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AAG 2022 NYC Annual Meeting

New York City
[Translate to EN:]


Session "Challenging knowledge hegemonies in transport geography"


  • Wojciech Kębłowski, Vrije Universiteit Brussel, Université libre de Bruxelles
  • Wladimir Sgibnev, Leibniz-Institut für Länderkunde

Transport geography continues to be strongly underpinned by top-down logics, procedures and instruments of quantitative analysis, decision-making, and design — largely developed in the global North. While the role and impact of transport goes well beyond technical and economic efficiency, research exploring how mobility reflects and frames political ideologies, mirrors and contributes to the social production of space continues to be conducted by “experts”, be it academics, policy-makers, or consultants. This top-down bias has its geography, as it produces a limited portfolio of “best practices” emanating from a very small circle, predominantly in the Global North — including Amsterdam and Copenhagen as blueprints for cycling policies, Paris and Oslo as cases of anti-automobility measures, Vienna and Zurich as benchmarks for mass transit development. As these blueprints often uncritically reproduce the Northern discourse of urban sustainability, resilience, equity and inclusion, “success stories” from the global South — for instance from Bogotá and Medellin — are either less heard, or circulated predominantly for global South planning imaginaries. At the same time, according to the Shanghai rangking, the great majority of “top” engineering schools are located in the global North and in China, and virtually none in South America and Africa.

In this session, we intend to explore and address this double top-down and Northern bias by turning to diverse bottom-up dynamics, actors and spaces that contribute to producing transport knowledge that is alternative to the dominant — or perhaps even hegemonic — frames, narratives, concepts and methods developed in the global North, and in particular in Western Europe and North America. We invite papers that, on the one hand, explore alternative theoretical approaches to transport, as well as practices of contestation and creation of “alternative” knowledge, e.g. through novel bottom-up production of transport knowledge and practice. On the other hand, as thinking and knowing critically is certainly not limited to any particular language or place—for instance the Anglophone academia of the global North — we welcome contributions that question the domination of Western thought in transport studies, and seek to provincialise it (Roy, 2009, 2016). We are interested in learning through local articulations of social relations that underpin transport in diverse contexts in the Global South or Global East, opening up transport to epistemologies and subjectivities (Davidson, 2021) that do not originate in the scholarly traditions developed in the global North (Mignolo & Walsh, 2018). Crucially, this relates to a long overdue decolonisation of transport theory and practice (Schwanen, 2018; Wood et al., 2020), to embrace voices from these subaltern localities and subjects as sources of theory, and not just empirics (Robinson, 2002, 2016).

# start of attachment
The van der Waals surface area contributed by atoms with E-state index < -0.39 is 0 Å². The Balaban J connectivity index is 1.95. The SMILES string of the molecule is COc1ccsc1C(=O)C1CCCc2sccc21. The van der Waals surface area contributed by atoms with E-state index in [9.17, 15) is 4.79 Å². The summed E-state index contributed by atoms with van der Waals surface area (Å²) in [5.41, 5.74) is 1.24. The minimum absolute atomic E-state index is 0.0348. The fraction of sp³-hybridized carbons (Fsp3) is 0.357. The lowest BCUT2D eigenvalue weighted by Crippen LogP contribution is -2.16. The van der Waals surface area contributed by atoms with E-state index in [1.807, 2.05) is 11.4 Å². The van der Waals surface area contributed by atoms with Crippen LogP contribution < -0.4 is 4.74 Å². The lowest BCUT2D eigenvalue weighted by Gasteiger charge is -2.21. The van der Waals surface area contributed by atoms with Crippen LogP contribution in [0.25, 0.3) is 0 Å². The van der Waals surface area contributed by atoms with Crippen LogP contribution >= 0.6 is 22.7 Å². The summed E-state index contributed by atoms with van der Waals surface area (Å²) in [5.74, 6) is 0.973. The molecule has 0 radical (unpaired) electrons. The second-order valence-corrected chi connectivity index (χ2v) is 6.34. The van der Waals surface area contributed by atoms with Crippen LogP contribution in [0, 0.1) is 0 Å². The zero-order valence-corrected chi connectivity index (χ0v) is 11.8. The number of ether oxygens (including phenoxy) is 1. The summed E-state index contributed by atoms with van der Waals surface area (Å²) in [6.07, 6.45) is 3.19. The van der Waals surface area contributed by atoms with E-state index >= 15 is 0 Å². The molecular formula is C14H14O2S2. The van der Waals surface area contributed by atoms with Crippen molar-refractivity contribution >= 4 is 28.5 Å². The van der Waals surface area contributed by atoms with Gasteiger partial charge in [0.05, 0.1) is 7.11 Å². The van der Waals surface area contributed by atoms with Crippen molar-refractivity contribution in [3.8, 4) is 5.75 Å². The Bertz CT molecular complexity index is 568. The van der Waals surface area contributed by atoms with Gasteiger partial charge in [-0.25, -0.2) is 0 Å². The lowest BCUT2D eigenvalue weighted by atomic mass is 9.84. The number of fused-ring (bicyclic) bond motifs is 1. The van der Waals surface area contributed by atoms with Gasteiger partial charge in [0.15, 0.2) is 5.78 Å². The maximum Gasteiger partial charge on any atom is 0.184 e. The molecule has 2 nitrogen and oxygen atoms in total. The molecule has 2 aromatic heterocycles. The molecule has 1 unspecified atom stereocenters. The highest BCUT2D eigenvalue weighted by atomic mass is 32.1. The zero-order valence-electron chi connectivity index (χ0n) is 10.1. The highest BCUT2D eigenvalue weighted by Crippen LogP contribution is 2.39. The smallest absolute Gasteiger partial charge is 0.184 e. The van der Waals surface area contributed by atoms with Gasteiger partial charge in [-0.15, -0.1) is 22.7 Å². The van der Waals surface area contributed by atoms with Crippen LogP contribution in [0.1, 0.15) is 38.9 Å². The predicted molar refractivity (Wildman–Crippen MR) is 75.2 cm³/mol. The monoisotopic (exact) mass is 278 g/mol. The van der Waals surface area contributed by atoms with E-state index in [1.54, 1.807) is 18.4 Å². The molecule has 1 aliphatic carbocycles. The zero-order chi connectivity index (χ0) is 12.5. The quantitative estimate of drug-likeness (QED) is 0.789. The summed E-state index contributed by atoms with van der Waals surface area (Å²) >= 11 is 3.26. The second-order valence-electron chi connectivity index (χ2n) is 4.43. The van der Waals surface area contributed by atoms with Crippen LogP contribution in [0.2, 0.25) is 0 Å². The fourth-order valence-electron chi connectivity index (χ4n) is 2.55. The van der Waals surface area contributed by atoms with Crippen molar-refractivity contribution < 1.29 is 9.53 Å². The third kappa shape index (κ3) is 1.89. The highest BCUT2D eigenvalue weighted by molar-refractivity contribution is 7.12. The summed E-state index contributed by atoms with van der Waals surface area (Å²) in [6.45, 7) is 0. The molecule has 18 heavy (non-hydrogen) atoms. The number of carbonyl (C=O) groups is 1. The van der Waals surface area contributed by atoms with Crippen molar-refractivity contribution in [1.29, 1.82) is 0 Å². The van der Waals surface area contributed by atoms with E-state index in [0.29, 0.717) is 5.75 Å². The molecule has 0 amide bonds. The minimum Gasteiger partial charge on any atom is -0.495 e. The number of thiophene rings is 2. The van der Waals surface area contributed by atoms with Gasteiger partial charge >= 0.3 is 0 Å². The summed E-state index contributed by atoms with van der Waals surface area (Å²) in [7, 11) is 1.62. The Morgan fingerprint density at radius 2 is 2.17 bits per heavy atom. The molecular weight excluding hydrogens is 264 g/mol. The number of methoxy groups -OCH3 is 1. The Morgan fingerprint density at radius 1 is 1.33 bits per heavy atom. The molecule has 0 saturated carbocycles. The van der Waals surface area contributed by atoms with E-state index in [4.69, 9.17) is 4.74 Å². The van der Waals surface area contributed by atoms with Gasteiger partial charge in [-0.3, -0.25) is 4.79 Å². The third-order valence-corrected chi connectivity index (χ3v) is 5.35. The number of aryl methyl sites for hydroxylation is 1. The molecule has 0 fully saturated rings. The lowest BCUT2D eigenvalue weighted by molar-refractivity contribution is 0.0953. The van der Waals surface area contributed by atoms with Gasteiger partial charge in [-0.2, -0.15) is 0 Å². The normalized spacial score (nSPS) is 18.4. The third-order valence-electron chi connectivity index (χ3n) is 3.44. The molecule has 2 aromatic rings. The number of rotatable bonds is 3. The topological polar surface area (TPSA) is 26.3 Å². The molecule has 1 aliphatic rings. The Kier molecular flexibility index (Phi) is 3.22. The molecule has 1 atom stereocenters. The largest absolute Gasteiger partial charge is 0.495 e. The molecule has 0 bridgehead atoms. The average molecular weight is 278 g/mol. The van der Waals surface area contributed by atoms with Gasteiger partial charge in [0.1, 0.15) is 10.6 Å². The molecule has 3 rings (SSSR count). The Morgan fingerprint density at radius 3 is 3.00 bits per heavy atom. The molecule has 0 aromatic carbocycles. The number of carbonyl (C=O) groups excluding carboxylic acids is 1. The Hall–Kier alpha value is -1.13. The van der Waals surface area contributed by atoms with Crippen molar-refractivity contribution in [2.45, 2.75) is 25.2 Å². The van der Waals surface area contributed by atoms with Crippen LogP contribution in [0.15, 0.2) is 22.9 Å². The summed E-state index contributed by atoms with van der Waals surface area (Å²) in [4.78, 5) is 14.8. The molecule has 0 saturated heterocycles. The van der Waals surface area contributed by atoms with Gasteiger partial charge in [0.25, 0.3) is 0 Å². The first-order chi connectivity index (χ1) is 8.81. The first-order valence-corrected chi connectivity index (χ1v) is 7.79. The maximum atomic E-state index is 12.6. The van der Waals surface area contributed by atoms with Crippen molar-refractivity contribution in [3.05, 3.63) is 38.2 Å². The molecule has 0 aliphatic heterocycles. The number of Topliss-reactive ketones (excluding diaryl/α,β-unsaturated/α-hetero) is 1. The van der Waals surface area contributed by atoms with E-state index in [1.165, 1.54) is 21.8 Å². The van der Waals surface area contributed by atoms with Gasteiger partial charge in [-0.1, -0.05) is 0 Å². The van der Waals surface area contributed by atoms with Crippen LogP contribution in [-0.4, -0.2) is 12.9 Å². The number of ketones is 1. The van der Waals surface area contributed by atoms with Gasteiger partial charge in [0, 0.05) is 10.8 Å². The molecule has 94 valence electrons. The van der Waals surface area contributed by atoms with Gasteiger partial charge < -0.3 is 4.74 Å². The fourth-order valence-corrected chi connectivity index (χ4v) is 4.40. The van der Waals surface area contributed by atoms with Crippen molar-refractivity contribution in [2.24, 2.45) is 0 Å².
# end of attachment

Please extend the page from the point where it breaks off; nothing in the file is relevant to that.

The CfP closed on 31 October and we are pleased to announce that we have received several exciting contribution proposals. Detailed information on the session "Challenging knowledge hegemonies in transport geography"coming soon here.

Conference website